Breaking: David Clowney Tells Fan to "Kill Yourself"on Twitter

As a longtime fan of the Jets first, it’s not really with much pride that I’m helping to break this story, but I still think it needs to be done. Ugh, today really sucks.

For sports fans, one of the greatest strengths of Twitter is the ability to remove barriers between fans and players.

For sports fans, one of it’s greatest failings of Twitter is the ability to remove barriers between fans and players.

According to a Jets fan, today David Clowney sent a direct message to him Monday morning telling him to “kill yourself dude.”

Note: We’ve asked the team for a response, and have been told that it will be addressed, but no comment yet. We will provide it in this space once we get it, but will be on a plane later tonight so please bear with TJB.

It began early this morning, when Clowney tweeted out that “Even [through our] tough times there are SOME Jet fans that still support us and show us Love. Thank you.” It was a backhanded compliment, to which AlexL__ a New Jersey based Jets fan on Twitter frustrated with Clowney’s statement and the way the team was playing, replied on Twitter to Clowney.

@DavidClowney Quit worrying about fans. Boo hoo fans arent happy when this team talks super bowl and performs like [redacted]. Go win [a]nd shut up

According to AlexL__ this was the reply that he received from Clowney via a private message. I asked Alex to send me a screen capture of the messages and here’s what he sent. Note: Reverse chronological.

clowney_DMs.JPG (click image for higher resolution, bad image software, sorry)

Ironically, noting that “we run what’s called” shows signs of progress from his earlier history of his use of Twitter when he got in the Rex Ryan doghouse by chirping about his playing time on Twitter.

Without getting into it (I don’t have time to dig out his tweets), Clowney’s pushed the boundaries more than Bill Simmons with his use of Twitter last spring, trust me. Again, I am taking Alex at his word, but that Clowney allegedly did this is not that much of a stretch to me based on past actions.

We’ve watched pretty closely how the fans and players interact on Twitter, and until now, as far as we know, for the Jets players and their fans, there’s been minor incidents here and there. For example, this morning Darrelle Revis took a fan to task for questioning his intentions by soliciting “ladies only” to “massage” him this week.

Beyond that, one thing I’ve seen crop up from time to time has been when players make statements to their fans about not supporting the team regardless of its performance. Some players seem of the mindset that fans are there to cheer, not jeer. David Clowney has been part of that dialog with fans in the past and it looks like he took it to the next level today, for whatever reason.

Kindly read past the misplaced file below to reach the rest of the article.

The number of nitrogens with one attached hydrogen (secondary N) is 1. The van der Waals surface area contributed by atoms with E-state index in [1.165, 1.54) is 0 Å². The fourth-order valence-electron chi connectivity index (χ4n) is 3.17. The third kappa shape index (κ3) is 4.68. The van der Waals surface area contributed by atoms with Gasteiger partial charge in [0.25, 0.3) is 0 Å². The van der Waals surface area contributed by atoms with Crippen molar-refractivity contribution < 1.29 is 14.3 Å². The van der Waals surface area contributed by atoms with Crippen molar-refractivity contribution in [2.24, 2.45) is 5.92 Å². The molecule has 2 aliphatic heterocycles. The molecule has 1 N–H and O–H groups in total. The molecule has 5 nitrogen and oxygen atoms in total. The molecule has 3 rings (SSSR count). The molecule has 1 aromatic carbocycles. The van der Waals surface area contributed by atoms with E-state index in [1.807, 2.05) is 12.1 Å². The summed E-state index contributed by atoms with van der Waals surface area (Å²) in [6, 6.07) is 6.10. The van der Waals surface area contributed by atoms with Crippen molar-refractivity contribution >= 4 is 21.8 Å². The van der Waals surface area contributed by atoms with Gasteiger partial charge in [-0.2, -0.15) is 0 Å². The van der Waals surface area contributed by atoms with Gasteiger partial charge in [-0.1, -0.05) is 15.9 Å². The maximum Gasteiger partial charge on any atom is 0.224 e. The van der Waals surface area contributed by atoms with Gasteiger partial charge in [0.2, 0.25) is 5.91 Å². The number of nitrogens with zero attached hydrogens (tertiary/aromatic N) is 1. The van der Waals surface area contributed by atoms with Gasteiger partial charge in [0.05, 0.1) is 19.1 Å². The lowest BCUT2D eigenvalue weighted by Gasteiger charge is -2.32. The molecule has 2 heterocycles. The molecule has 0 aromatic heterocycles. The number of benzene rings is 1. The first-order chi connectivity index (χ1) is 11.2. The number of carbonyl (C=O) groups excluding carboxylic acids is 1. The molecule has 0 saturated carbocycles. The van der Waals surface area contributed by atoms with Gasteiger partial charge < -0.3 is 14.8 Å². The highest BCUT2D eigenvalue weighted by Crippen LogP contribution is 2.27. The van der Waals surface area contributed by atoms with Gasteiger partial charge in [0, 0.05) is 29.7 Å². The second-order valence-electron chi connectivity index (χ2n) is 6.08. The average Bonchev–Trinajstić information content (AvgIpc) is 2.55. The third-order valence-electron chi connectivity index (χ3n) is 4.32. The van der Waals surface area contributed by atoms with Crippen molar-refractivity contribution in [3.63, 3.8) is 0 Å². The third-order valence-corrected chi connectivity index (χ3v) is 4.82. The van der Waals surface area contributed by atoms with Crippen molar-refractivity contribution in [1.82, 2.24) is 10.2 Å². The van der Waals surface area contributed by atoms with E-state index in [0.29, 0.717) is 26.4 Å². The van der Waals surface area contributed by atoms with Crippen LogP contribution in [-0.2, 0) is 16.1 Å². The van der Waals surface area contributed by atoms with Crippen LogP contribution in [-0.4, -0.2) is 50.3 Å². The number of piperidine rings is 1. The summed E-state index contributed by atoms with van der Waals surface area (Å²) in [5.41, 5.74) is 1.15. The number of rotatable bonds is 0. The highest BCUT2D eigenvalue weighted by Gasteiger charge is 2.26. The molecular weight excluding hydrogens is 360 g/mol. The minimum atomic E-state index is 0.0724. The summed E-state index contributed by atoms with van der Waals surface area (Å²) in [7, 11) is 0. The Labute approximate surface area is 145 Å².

I asked Alex why he responded to Clowney in the first place, and here’s what he said, verbatim.

I responded to his comment about the fans because I have been behind this team the whole year and it hurts to hear a player complaining about fans. This team seems to be worrying to much about everything else but performing on Sundays. They shouldn’t be worrying about the fans because we have always been there and quite honestly if he thinks their play warrants all of the fans to be happy, he is mistaken.

After getting whooped by the Patriots a player shouldn’t be complaining about fans. This team has been talking the whole year about how good they are and they haven’t shown it. I just want to see this team win and I don’t think it will happen if players are worried about fans not being happy. If I was a player on the team I wouldn’t be happy so why is there a problem when fans aren’t happy?

Alex has an excellent point about players focusing their attention to the right things. From the perspective of a fan and I don’t blame him one bit for his confrontation of Clowney.

With that said though, from a journalist and “fly on the wall”, the problem is that this sort of back and forth between fans and players will only diminish the Jets front office’s Pro-Twitter attitude. One of the best things about the medium is that it allows for interaction, and in some cases, honest dialog with athletes. Based on this though, I wouldn’t be surprised to see some of that policy and players use of the medium start shifting and going towards the typical cliche statements that generally get into print.

UPDATE:  David updated his Twitter account around 7:35pm tonight

Screen shot 2009-11-23 at 7.34.57 PM

UPDATE:  8:41pm – It appears David’s account was hacked.  Here is a message from Jets beat writer, Rod Boone:

Screen shot 2009-11-23 at 8.29.00 PM